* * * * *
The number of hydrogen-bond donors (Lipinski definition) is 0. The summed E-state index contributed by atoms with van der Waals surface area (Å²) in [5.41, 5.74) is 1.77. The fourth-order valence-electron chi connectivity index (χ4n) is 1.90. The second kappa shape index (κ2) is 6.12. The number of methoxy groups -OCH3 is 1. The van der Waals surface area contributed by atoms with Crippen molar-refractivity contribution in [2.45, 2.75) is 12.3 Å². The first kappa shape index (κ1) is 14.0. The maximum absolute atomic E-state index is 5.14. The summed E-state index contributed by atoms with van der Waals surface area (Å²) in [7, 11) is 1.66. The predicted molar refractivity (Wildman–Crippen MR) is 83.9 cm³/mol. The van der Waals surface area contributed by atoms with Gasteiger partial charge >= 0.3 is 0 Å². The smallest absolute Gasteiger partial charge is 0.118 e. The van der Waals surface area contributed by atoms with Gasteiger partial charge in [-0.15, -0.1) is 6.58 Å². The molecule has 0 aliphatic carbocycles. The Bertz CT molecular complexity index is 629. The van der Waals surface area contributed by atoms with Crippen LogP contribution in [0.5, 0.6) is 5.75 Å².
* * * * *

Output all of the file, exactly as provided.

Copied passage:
The number of hydrogen-bond donors (Lipinski definition) is 0. The summed E-state index contributed by atoms with van der Waals surface area (Å²) in [5.41, 5.74) is 1.77. The fourth-order valence-electron chi connectivity index (χ4n) is 1.90. The second kappa shape index (κ2) is 6.12. The number of methoxy groups -OCH3 is 1. The van der Waals surface area contributed by atoms with Crippen molar-refractivity contribution in [2.45, 2.75) is 12.3 Å². The first kappa shape index (κ1) is 14.0. The maximum absolute atomic E-state index is 5.14. The summed E-state index contributed by atoms with van der Waals surface area (Å²) in [7, 11) is 1.66. The predicted molar refractivity (Wildman–Crippen MR) is 83.9 cm³/mol. The van der Waals surface area contributed by atoms with Gasteiger partial charge >= 0.3 is 0 Å². The smallest absolute Gasteiger partial charge is 0.118 e. The van der Waals surface area contributed by atoms with Gasteiger partial charge in [-0.15, -0.1) is 6.58 Å². The molecule has 0 aliphatic carbocycles. The Bertz CT molecular complexity index is 629. The van der Waals surface area contributed by atoms with Crippen LogP contribution in [0.5, 0.6) is 5.75 Å².